News Briefs

October 1, 2014 - 5:14pm

ORLANDO—An automated tablet-based test taken by patients to assess for major depressive disorder may be a valid and reliable tool to diagnose and track depression in adults, according to research presented at the 27th Annual U.S. Psychiatric and Mental Health Congress.

October 1, 2014 - 11:07am

Previously thought to take weeks, changes in brain connectivity induced by SSRIs actually start within hours after taking the antidepressant, researchers reported.

October 1, 2014 - 8:49am

Wearable brain scanners and lasers that can turn hundreds of cells on and off were among 58 projects awarded $46 million in federal grants as part of President Obama's $100 million initiative to unlock the secrets of the human brain.

September 30, 2014 - 2:43pm

Genetically determined taste perceptions could lead some people to become teetotalers and others to become alcoholics, a new study suggests.

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Blogs

Tue
30
Sep

The biblical proverb ‘Physician, heal thyself’ is interpreted literally by some psychiatrists who reach for pharmaceutical samples if they find themselves slipping into a depression.

Wed
03
Sep

Recently, two landmark studies have shown conclusively that genes play a definite role in the risk for major mental illness. I suggest that these studies are game changers for psychiatry not because they demonstrate the primacy of genes, but because the genes that most powerfully increase the risk for schizophrenia and autism point straight back to the environment.

Thu
28
Aug
Marc Agronin, MD

Trauma Revisited in Late Life

Although we often assume that the impact of trauma manifests right away, sometimes it can manifest decades later. This phenomenon was commonly seen in many World War II veterans who first began to experience PTSD symptoms around the time of fiftieth anniversary commemorations of the war in the mid-1990s.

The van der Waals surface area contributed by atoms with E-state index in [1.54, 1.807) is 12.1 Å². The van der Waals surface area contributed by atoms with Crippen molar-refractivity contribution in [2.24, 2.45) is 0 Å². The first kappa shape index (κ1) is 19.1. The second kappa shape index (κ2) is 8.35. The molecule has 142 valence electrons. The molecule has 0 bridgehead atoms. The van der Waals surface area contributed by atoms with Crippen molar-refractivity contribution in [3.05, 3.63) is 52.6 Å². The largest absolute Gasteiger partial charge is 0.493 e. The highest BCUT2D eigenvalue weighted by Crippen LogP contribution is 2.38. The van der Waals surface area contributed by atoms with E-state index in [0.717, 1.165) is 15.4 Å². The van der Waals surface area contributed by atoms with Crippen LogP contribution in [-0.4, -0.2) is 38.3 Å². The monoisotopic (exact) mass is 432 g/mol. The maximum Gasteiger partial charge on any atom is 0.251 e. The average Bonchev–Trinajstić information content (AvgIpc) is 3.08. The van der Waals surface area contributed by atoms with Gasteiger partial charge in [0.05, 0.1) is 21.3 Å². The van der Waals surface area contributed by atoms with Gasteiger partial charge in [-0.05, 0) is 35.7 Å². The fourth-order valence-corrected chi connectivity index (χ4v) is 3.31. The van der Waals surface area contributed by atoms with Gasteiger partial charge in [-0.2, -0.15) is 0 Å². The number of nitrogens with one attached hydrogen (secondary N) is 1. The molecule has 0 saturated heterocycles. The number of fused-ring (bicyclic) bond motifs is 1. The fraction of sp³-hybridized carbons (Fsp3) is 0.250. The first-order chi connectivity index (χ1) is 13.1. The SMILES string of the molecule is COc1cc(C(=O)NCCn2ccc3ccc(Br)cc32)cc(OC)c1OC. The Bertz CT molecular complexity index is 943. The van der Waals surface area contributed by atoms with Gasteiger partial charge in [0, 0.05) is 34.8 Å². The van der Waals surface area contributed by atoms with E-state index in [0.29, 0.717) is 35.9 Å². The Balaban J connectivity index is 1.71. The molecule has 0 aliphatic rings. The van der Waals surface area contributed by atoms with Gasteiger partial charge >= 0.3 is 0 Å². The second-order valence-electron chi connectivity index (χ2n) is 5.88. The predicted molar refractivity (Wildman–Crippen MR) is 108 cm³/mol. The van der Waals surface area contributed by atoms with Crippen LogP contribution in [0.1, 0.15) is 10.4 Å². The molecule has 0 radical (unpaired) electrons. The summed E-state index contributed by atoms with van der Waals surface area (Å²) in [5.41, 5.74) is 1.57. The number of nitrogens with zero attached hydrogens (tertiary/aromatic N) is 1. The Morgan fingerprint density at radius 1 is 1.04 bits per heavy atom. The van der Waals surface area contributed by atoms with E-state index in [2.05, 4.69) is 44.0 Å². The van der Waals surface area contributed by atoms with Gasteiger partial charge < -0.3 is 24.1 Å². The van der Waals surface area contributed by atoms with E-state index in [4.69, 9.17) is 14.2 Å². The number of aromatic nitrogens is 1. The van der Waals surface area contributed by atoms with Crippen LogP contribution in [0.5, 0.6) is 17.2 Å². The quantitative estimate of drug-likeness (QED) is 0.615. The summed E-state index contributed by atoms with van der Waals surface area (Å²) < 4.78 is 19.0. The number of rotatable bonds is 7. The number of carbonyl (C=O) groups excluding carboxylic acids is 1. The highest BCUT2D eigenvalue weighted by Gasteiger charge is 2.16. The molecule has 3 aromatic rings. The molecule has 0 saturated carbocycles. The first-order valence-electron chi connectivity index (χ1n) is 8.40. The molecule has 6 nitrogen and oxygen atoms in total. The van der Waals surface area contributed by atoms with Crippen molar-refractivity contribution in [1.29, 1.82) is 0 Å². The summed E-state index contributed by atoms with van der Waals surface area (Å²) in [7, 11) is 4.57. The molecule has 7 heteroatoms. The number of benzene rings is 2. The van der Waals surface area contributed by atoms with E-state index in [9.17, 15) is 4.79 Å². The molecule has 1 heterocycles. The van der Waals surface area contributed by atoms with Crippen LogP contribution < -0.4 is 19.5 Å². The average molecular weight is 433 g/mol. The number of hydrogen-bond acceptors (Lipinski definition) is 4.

Thu
21
Aug

I have a common kind of patient in my practice—he is somewhere in his late teens or early twenties, usually living at home, maybe taking a class or two at the community college, more often working but certainly not able to support himself without the help of his parents. His hobbies are often solitary, like video games. And he’s using a lot of cannabis.

Spotlight

Psych Congress 2014 Meeting Coverage

Psych Congress Network will be bringing you live, exclusive coverage of the 27th Annual U.S. Psychiatric and Mental Health Congress in Orlando, Florida. Visit the U.S. Psych Congress Resource Center for the latest news and video.

Exclusives

New Clues to the Neurobiology of Depression

To fully understand the neurobiology of major depression, mental health professionals must adopt a perspective that considers interactions between the brain, the outside world, and the body, including the immune system.

Wed
01
Oct

Exercise to Treat Depression, Backed by Biology

“Evidence shows that exercise changes brain structure and affects neurotransmitters, inflammation, and the autonomic nervous system. Exercise may have one of the widest ranges of effects that we see with any treatment,” said Rakesh Jain, MD, MPH, in a presentation at the 27th Annual U.S. Psychiatric and Mental Health Congress.

Wed
01
Oct

Electronic Test Reliably Assesses for Depression, Research Suggests

ORLANDO—An automated tablet-based test taken by patients to assess for major depressive disorder may be a valid and reliable tool to diagnose and track depression in adults, according to research presented at the 27th Annual U.S. Psychiatric and Mental Health Congress.

Wed
01
Oct

Ketamine: A Quick Guide to Receptors

David E. Nichols, PhD, talks with Charles Raison, MD, about how ketamine works at the receptor level to produce powerful and rapid antidepressant effects. Click through to watch the video and read a transcript.

Wed
01
Oct

Single SSRI Dose Changes Brain Architecture

Previously thought to take weeks, changes in brain connectivity induced by SSRIs actually start within hours after taking the antidepressant, researchers reported.